Back to comedy now and another classic from the golden age of British cinema. This Ken Annakin film sees one of the earliest appearances on screen from a certain Julie Christie, playing stripper Babette but we're more interested in Wilfrid. The film follows perpetual criminal and habitual liar Dandy Forsdyke (Leslie Phillips) as he attempts to give up his life of crime so he can marry his girlfriend Babette. Unfortunately he can't resist temptation for long so Babette gets in touch with an organisation called Crooks Anonymous, which helps criminals go straight. 

Picked up mid-job by Stanley Baxter's Brother Widdowes we soon meet the founder of the organisation, the kindly but firm Mr Montague (Hyde-White). Together Montague and Widdowes put Forsdyke through a series of tests before he is eventually released into the wider world, securing a job in a department store as Father Christmas. However he can't resist temptation for long, but I won't spoil the ending. Again dabbling in the wrong side of the law, Wilfrid Hyde-White plays to type as the gentle Englishman of a certain age, belying his criminal past. You can't go wrong with a film that features Phillips, Baxter and Hyde-White along with the likes of James Robertson Justice, Michael Medwin and Norman Rossington. 


Two Way Stretch (1960)

I watched this film again only last night and it stands up remarkably well for something that was made nearly fifty years ago. This prison crime caper starring Peter Sellers, Bernard Cribbins and David Lodge is light, bright and hilarious from the off. One of the successes of the film is the casting of so many delightful British character actors who add real depth and quality to their parts. Surely any film which co-stars the likes of Irene Handl, Beryl Reid, Maurice Denham, Lionel Jeffries, Liz Fraser and George Woodbridge has got to be worth watching more than once?

Wilfrid grabs joint top billing opposite Peter Sellers and his eye-catching, yet under-played role as Soapy Stevens is totally memorable. In disguise as a gentle, kindly old vicar, Stevens is actually a sharp as they come villain with a new and tantalising job in mind for Sellers, Lodge and Cribbins. Easily working his way round the daft as a brush prison governor (Denham - regular references to his prize marrow never fail to amuse), Stevens soon masterminds the perfect crime. It's a brilliant role for Hyde-White, so often cast as the mild, gentle, posh Englishman. With his role as Soapy he manages to turn that ideal on it's head. It's probably my favourite of all Hyde-White's film performances and he's easily a match for all the other prime comedy talent in this amazing, wonderful British film comedy.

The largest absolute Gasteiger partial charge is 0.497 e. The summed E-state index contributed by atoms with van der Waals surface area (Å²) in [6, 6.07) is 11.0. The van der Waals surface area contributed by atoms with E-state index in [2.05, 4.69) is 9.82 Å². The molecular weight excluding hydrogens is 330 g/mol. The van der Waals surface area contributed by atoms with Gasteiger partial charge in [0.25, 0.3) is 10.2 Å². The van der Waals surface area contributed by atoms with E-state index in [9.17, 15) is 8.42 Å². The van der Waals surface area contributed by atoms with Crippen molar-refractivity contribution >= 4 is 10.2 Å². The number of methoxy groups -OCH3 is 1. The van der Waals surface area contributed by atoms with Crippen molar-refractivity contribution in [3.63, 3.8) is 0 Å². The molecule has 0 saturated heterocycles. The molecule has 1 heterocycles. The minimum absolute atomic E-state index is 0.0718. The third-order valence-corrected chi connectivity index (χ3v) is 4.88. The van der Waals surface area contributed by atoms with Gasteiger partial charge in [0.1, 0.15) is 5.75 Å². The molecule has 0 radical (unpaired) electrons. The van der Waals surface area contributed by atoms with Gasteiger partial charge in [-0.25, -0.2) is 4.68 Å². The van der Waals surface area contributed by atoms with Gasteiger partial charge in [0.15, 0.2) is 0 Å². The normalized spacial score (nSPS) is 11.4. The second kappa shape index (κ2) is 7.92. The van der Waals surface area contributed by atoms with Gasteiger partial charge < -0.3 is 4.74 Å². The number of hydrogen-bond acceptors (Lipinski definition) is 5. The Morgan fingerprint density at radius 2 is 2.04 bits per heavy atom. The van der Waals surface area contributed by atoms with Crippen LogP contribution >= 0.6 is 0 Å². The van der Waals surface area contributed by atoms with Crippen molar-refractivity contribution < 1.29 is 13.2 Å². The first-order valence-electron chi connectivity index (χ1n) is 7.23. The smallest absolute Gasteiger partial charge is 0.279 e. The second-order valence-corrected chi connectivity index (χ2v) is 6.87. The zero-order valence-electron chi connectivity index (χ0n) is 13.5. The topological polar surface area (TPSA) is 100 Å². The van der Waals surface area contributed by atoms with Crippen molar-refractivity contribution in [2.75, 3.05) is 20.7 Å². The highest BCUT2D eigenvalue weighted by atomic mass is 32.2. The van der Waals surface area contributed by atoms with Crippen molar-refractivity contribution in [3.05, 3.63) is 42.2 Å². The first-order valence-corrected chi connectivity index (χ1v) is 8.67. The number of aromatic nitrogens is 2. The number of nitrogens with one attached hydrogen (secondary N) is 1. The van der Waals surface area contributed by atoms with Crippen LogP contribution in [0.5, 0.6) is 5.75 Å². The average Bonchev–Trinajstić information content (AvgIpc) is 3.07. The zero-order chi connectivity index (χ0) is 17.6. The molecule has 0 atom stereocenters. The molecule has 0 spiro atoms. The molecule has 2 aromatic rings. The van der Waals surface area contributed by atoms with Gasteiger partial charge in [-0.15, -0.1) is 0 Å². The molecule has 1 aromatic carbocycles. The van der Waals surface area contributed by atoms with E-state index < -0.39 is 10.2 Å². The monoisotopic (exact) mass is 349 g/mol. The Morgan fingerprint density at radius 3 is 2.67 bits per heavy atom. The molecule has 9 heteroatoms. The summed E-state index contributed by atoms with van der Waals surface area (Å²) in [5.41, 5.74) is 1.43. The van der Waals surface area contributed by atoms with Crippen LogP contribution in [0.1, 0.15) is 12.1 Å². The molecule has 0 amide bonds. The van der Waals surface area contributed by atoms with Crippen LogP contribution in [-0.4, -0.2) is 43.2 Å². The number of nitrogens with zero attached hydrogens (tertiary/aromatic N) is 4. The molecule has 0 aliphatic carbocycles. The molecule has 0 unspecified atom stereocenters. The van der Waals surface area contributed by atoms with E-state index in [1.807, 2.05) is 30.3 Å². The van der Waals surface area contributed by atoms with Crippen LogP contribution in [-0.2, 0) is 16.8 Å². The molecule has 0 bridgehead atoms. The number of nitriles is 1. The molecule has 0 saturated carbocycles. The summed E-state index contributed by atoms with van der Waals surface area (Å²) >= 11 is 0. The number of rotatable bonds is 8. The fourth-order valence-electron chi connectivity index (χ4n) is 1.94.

My Fair Lady (1964)

I can't go any further without mentioning what was probably Wilfrid Hyde-White's most famous film role, as Colonel Hugh Pickering (he played a lot of Colonels) in the Hollywood musical adaptation of George Bernard Shaw's Pygmalion. Starring Audrey Hepburn as poor flower seller Eliza Doolittle and Rex Harrison as the arrogant phonetics Professor Henry Higgins, the film charts Eliza's journey from Cockney rags to the world of high society and "proper English". The film also stars Stanley (father of Julian) Holloway and Gladys Cooper.

Without a doubt this was the film which cemented Hyde-White's career in the United States. it was hugely successful at the time and continues to be so in the present day. As Colonel Pickering, Hyde-White is at the centre of the narrative as the idea that Higgins could teach anyone how to speak properly and improve themselves comes from his character. The joy of this role is that it's simply Hyde-White doing what he always did on screen, only in a much bigger budgeted picture and to a larger, transatlantic audience. In much the same way as Charles Hawtrey always played to type, so did Hyde-White and it worked out very well and very successfully for him over a career that spanned seven decades. In saying he always played to type, that does not diminish his qualities as an actor. Far from it, Wilfrid was always worth watching and as I hope I've demonstrated, appeared in many brilliant films.